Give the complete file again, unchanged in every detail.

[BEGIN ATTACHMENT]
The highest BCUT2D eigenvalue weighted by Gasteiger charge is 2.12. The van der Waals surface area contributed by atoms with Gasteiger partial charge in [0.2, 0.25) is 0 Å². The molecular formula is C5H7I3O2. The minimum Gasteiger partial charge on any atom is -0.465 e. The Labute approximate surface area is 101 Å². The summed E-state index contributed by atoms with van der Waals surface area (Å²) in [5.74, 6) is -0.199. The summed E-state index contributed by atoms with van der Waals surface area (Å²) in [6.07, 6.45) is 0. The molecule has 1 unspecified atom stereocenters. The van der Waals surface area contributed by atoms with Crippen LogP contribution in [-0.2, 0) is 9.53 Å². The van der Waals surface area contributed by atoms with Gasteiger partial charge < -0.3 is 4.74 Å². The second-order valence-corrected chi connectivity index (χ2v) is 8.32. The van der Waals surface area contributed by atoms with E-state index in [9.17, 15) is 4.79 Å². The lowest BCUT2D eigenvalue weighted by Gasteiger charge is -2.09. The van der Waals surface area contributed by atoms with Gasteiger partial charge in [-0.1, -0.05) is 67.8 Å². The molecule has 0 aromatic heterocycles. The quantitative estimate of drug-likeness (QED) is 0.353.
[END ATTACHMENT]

The highest BCUT2D eigenvalue weighted by Gasteiger charge is 2.12. The van der Waals surface area contributed by atoms with Gasteiger partial charge in [0.2, 0.25) is 0 Å². The molecular formula is C5H7I3O2. The minimum Gasteiger partial charge on any atom is -0.465 e. The Labute approximate surface area is 101 Å². The summed E-state index contributed by atoms with van der Waals surface area (Å²) in [5.74, 6) is -0.199. The summed E-state index contributed by atoms with van der Waals surface area (Å²) in [6.07, 6.45) is 0. The molecule has 1 unspecified atom stereocenters. The van der Waals surface area contributed by atoms with Crippen LogP contribution in [-0.2, 0) is 9.53 Å². The van der Waals surface area contributed by atoms with Gasteiger partial charge < -0.3 is 4.74 Å². The second-order valence-corrected chi connectivity index (χ2v) is 8.32. The van der Waals surface area contributed by atoms with E-state index in [9.17, 15) is 4.79 Å². The lowest BCUT2D eigenvalue weighted by Gasteiger charge is -2.09. The van der Waals surface area contributed by atoms with Gasteiger partial charge in [-0.1, -0.05) is 67.8 Å². The molecule has 0 aromatic heterocycles. The quantitative estimate of drug-likeness (QED) is 0.353.